Adaptation, Transformation and Resilience in Healthcare; Comment on “Government Actions and Their Relation to Resilience in Healthcare During the COVID-19 Pandemic in New South Wales, Australia and Ontario, Canada”

Document Type : Commentary


1 Swedish University of Agricultural Sciences, Department of Aquatic Sciences and Assessment, Uppsala, Sweden

2 The PRODEO Institute, San Francisco, CA, USA

3 IMPACT, The Institute for Mental and Physical Health and Clinical Translation, Deakin University, Geelong, VIC, Australia

4 Global Brain Health Institute, University of California, San Francisco (UCSF), San Francisco, CA, USA

5 Trinity College Dublin, Dublin 2, Ireland

6 Department of Psychiatry and Behavioral Sciences, Baylor College of Medicine, Houston, TX, USA

7 Neurosience-inspired Policy Initiative, Organisation for Economic CoOperation and Development (OECD), Paris, France

8 Meadows Mental Health Policy Institute, Dallas, TX, USA

9 Department of Psychiatry, University of Melbourne, Melbourne, VIC, Australia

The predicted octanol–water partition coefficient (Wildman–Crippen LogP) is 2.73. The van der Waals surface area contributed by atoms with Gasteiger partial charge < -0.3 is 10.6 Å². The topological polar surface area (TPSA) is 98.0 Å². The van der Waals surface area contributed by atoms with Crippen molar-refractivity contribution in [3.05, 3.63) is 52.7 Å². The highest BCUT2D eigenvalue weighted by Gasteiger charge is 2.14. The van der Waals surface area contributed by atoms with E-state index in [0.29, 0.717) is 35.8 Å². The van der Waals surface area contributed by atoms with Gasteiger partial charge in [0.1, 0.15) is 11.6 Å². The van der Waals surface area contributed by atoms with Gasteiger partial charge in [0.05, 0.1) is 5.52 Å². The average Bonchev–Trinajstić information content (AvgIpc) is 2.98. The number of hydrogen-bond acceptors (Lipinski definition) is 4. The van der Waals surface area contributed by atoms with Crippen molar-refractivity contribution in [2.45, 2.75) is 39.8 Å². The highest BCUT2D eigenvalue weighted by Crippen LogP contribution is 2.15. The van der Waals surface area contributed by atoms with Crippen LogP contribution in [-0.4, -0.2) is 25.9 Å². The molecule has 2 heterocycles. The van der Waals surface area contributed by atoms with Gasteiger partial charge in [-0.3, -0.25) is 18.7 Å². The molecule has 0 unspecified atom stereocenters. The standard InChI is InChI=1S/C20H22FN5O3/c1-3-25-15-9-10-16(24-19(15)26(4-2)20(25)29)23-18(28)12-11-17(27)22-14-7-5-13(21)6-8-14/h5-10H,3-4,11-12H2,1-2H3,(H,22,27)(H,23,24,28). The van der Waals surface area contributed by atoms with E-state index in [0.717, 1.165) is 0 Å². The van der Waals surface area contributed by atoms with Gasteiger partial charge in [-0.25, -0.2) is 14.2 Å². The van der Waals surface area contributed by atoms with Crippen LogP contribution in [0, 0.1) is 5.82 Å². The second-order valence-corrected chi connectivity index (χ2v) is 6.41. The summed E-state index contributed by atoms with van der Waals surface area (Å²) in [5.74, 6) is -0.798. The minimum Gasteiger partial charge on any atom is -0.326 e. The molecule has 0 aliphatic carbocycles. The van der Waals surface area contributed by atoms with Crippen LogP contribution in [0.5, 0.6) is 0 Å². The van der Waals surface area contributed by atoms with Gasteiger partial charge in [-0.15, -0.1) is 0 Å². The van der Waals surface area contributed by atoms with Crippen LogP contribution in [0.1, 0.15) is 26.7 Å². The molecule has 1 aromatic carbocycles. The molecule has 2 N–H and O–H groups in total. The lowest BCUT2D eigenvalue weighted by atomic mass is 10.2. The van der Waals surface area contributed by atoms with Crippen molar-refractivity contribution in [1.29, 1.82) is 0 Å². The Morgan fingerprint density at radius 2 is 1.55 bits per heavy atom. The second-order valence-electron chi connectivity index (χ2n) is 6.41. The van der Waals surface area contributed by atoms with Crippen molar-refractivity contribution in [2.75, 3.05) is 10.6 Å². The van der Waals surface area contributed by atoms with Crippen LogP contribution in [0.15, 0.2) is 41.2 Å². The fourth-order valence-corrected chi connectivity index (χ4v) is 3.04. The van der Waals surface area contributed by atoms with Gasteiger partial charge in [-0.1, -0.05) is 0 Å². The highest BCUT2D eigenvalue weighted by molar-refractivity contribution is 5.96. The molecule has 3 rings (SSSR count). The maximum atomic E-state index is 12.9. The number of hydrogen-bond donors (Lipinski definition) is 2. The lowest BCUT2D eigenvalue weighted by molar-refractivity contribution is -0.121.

10 Orygen Youth Health, University of Melbourne, Melbourne, VIC, Australia

11 The Florey Institute for Neuroscience and Mental Health, University of Melbourne, Melbourne, VIC, Australia

12 Center for Resilience in Agricultural Working Landscapes, School of Natural Resources, University of Nebraska – Lincoln, Lincoln, NE, USA

13 US Army Engineer Research and Development Center, Concord, MA, USA

14 Carnegie Mellon University, Pittsburgh, PA, USA


Adaptive capacity is a critical component of building resilience in healthcare (RiH). Adaptive capacity comprises the ability of a system to cope with and adapt to disturbances. However, “shocks,” such as the current coronavirus disease 2019 (COVID-19) pandemic, can potentially exceed critical adaptation thresholds and lead to systemic collapse. To effectively manage healthcare systems during periods of crises, both adaptive and transformative changes are necessary. This commentary discusses adaptation and transformation as two complementary, integral components of resilience and applies them to healthcare. We treat resilience as an emergent property of complex systems that accounts for multiple, often disparately distinct regimes in which multiple processes (eg, adaptation, recovery) are subsumed and operate. We argue that Convergence Mental Health and other transdisciplinary paradigms such as Brain Capital and One Health can facilitate resilience planning and management in healthcare systems.


Main Subjects

  • epublished Author Accepted Version: February 12, 2022
  • epublished Final Version: February 28, 2022
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Volume 11, Issue 9
September 2022
Pages 1949-1952
  • Receive Date: 21 December 2021
  • Revise Date: 03 February 2022
  • Accept Date: 09 February 2022
  • First Publish Date: 12 February 2022